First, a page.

Tommy John surgery isn't a death sentence for Strasburg

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Be prepared to hear a lot of people use Mark Prior in the same sentence as Stephen Strasburg in the days and months ahead. Please don’t listen to them. This would be a far worse scenario if we were talking about Strasburg’s shoulder. Thankfully, we aren’t.

Though today’s news is a very tough blow for the Nationals as a franchise, it doesn’t mean Strasburg’s career is over. Far from it. There are numerous examples of pitchers that have come back from Tommy John surgery to enjoy success in the major leagues. Here’s just a few of them.

Josh Johnson: Maybe the most significant example of a young pitcher thriving post-op, Johnson was 12-10 with a 3.50 ERA over his first 39 games (29 starts) in the majors before undergoing Tommy John surgery in August of 2007 at the age of 23. He’s been even better since his return in July of 2008, going 33-11 with a 2.98 ERA. Among starting pitchers with at least 200 innings pitched during that time, he ranks 10th in ERA and 11th in strikeouts and wins.

Chris Carpenter: Carpenter has endured numerous arm problems throughout the course of his career, but he has re-emerged as one of the best pitchers in the sport after missing most of the 2007 and 2008 seasons due to Tommy John surgery. Carpenter is 4th among major league starters with a 2.55 ERA since his return in July of 2008.

Ryan Dempster: Dempster is an interesting case. He was primarily a starting pitcher before requiring Tommy John surgery in August of 2003 at age 26. He was released by the Reds and then picked up by the Cubs, who used him almost exclusively as a reliever all the way until the start of the 2008 season. Since then, Dempster ranks 13th in MLB with 527 strikeouts in 585 2/3 innings.

A.J. Burnett: Some Yankees fans will scoff at this, but Burnett is a significant example of a pitcher who has found sustained success after TJ surgery. Burnett underwent the procedure in April of 2003 when he was with the Marlins at age 26. Since he returned in June of 2004, Burnett is 79-64 with a 3.95 ERA, averaging 8.5 K/9. He had some setbacks with his elbow and shoulder during the 2006 and 2007 seasons, but Burnett ranks seventh among starting pitchers in strikeouts since 2004.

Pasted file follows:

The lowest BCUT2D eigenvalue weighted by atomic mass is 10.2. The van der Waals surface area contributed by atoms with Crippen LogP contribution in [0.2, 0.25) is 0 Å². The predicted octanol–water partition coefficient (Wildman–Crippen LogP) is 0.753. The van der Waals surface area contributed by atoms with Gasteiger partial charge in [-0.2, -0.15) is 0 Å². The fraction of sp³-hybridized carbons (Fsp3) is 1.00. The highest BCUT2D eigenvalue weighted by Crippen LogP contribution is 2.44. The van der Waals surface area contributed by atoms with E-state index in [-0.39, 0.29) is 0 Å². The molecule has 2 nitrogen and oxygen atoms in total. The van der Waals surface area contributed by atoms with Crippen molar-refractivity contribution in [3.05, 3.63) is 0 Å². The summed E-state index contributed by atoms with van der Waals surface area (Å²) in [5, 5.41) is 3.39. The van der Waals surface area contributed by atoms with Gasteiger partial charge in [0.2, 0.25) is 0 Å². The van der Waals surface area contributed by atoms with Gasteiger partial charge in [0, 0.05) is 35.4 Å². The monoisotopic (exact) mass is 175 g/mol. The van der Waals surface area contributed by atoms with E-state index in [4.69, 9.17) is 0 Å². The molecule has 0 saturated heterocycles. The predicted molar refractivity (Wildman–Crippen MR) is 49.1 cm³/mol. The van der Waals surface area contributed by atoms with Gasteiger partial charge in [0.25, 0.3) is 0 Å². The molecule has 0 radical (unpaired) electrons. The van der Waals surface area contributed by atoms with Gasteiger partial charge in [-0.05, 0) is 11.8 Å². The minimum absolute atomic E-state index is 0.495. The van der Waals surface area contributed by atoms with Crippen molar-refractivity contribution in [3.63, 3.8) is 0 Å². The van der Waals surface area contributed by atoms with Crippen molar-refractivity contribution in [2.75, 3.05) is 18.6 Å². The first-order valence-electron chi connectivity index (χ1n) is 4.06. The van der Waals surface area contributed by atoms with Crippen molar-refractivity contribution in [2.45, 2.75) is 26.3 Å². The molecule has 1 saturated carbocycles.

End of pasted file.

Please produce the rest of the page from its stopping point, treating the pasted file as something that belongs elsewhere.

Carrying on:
Francisco Liriano: I’m going to throw this one out there as a little bit of a devil’s advocate. For the rosy pictures I’ve painted above, Liriano is an example of a pitcher who struggled to find his footing after Tommy John surgery.  Liriano was regarded as one of the brightest young arms in the game when he went 12-3 with a 2.16 ERA in 28 games (16 starts) as a 22-year-old rookie with the Twins in 2006. He went under the knife in November, missed the entire 2007 season and showed a lack of velocity in 14 starts with the Twins in 2008. Back as a full-time starting pitcher in 2009, Liriano struggled again, this time posting a 5.80 ERA in 29 outings (24 starts). It wasn’t until this season, nearly four years later, did Liriano begin to show the velocity that made him an emerging ace as a rookie. Through 25 starts, the now 26-year-old is 12-7 with a 3.41 ERA and ranks third in the American League with 171 strikeouts.

Though all the pitchers I mentioned above have found success in the major leagues again, they have all taken very different routes to get there. And at various points in their careers, to boot.

Here’s a few more recent notables: Tim Hudson, Billy Wagner, Brian Wilson, Hong-Chih Kuo (twice), Shaun Marcum, Joakim Soria, Carl Pavano, C.J. Wilson, Rafael Soriano, Jaime Garcia.